Kevin Ashton Describes “the Internet of Things”

The innovator weighs in on what human life will be like a century from now


Kevin Ashton is an innovator and consumer sensor expert who coined the phrase “the Internet of Things” to describe the network connecting objects in the physical world to the Internet. He has a new book, How to Fly a Horse: The Secret History of Creation, Invention, and Discovery, out January 20. We spoke to him by email about epiphanies, undervalued inventors, alien life, and more.

You coined the term "the Internet of Things" in 1999, but it can still seem an odd concept. How would you describe it?

In the twentieth century, computers were brains without senses—they only knew what we told them. That was a huge limitation: there is many billion times more information in the world than people could possibly type in through a keyboard or scan with a barcode. In the twenty-first century, because of the Internet of Things, computers can sense things for themselves. It’s only been a few years, but we already take networked sensors for granted. One example is GPS-based location sensing. Civilian GPS was first authorized by congress in 2000, and the GPS systems in cellphones were not tested until 2004. Yet it’s already hard to imagine a world without GPS: it helps us find our way around. In the imminent future, it will enable things like self-driving cars, which will give us back the 20 days a year we spend doing nothing but driving, will save 40,000 lives a year in the U.S. alone, will reduce traffic and pollution, and will allow cities to grow without devoting as much land to roads.

What are the most important skills an innovator can have? 

Tenacity is far more important than talent. Innovators don’t do things that have never been tried; they do things that have never been done. The difference between successful innovators and everybody else is that innovators keep failing until they don’t. They have to be irrationally passionate. Innovators keep banging their head against the wall until they make a door.

Do you believe in "eureka moments”—epiphanies or moments of brilliant insight and inspiration? 

There is plenty of evidence that “eureka moments” are imagined and apocryphal. I suspect that what some people perceive as moments of epiphany are just the statistically inevitable few occasions when something creative comes quickly. Imagine trying to shoot a basketball from the far baseline. If you throw it enough times, it will go in once in a while. Is that a moment of epiphany? No: the ball has to go somewhere. But creating is a series of thoughtful steps, not one hopeful lob. In my experience, the most productive people have the least belief in inspiration. That’s not a coincidence. They don’t wait for magic. They work.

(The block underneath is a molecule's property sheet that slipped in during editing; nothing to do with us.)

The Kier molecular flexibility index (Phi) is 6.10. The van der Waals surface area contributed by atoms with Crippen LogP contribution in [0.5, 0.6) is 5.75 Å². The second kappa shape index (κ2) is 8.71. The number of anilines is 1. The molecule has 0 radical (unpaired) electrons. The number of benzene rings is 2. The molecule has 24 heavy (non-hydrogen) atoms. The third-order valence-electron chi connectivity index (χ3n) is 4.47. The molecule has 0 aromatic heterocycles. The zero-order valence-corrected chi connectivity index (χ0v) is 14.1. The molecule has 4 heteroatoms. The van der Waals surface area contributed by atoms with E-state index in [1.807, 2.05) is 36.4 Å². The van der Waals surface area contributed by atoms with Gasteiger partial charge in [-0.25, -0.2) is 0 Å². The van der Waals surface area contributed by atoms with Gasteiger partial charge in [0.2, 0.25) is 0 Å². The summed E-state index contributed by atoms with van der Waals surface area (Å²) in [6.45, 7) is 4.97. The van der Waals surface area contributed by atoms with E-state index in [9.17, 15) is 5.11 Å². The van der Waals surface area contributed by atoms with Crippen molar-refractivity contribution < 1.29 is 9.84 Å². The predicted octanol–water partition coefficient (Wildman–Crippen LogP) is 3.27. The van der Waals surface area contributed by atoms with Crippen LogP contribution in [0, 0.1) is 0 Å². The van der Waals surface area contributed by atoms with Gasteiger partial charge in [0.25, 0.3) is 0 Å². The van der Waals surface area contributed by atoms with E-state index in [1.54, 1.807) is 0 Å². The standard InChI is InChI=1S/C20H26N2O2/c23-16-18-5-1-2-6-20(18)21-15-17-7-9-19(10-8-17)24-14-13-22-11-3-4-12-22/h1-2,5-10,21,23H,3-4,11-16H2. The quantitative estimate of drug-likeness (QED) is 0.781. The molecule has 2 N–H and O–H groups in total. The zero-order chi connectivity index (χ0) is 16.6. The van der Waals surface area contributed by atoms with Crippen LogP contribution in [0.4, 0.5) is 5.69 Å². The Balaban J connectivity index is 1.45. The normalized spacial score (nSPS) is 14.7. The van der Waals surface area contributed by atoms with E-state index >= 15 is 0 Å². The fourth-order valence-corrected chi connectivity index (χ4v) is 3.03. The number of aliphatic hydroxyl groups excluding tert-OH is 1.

Who's the most underappreciated inventor in history?

History overrates the role of individuals, especially individuals with power. As a result, history’s most underappreciated inventors are women, especially non-white women; and its most overrated inventors are men, especially white men. One example—there are many—Marietta Blau, a Jewish woman, made major advances in particle physics, while Cecil Powell, a British man, received the Nobel Prize for “adopting” her work.

Do you think that romanticizing creativity is a modern tendency? 

Almost all the myths about creating as a kind of magic practiced only by genetically “gifted” wizards are products of the prejudices of the late nineteenth and early twentieth century. For most of history, creation was seen as a consequence of common people doing ordinary work, and all the glory went to kings and gods; creators were not even memorialized, let alone romanticized.

How do you think human society will be different in 100 years? 

We will have almost certainly discovered life elsewhere in the universe, not just in one place but in many. The discovery will have a big impact on human society. Today, we act as if Earth is the purpose of the universe, and human beings are the purpose of the Earth, and that “intelligent life” only means “tool-improving life,” and we are at the pinnacle of evolution. One hundred years from now we will have discovered that life is abundant and that the evolutionary niche we occupy, which is the “creative niche,” is perilous, in part because of unintended consequences like climate change, and that it’s just one way life survives, and not necessarily the “best.” The social impacts are hard to predict, and will unfold over more generations than we will produce in the next 100 years, but the strong trend will be toward more equality and peace within our species and more humility both with respect to other species and to our place in the universe. I know it’s not fashionable, but I am excited and optimistic. Our future shines bright.

Preview thumbnail for video 'How to Fly a Horse: The Secret History of Creation, Invention, and Discovery

How to Fly a Horse: The Secret History of Creation, Invention, and Discovery

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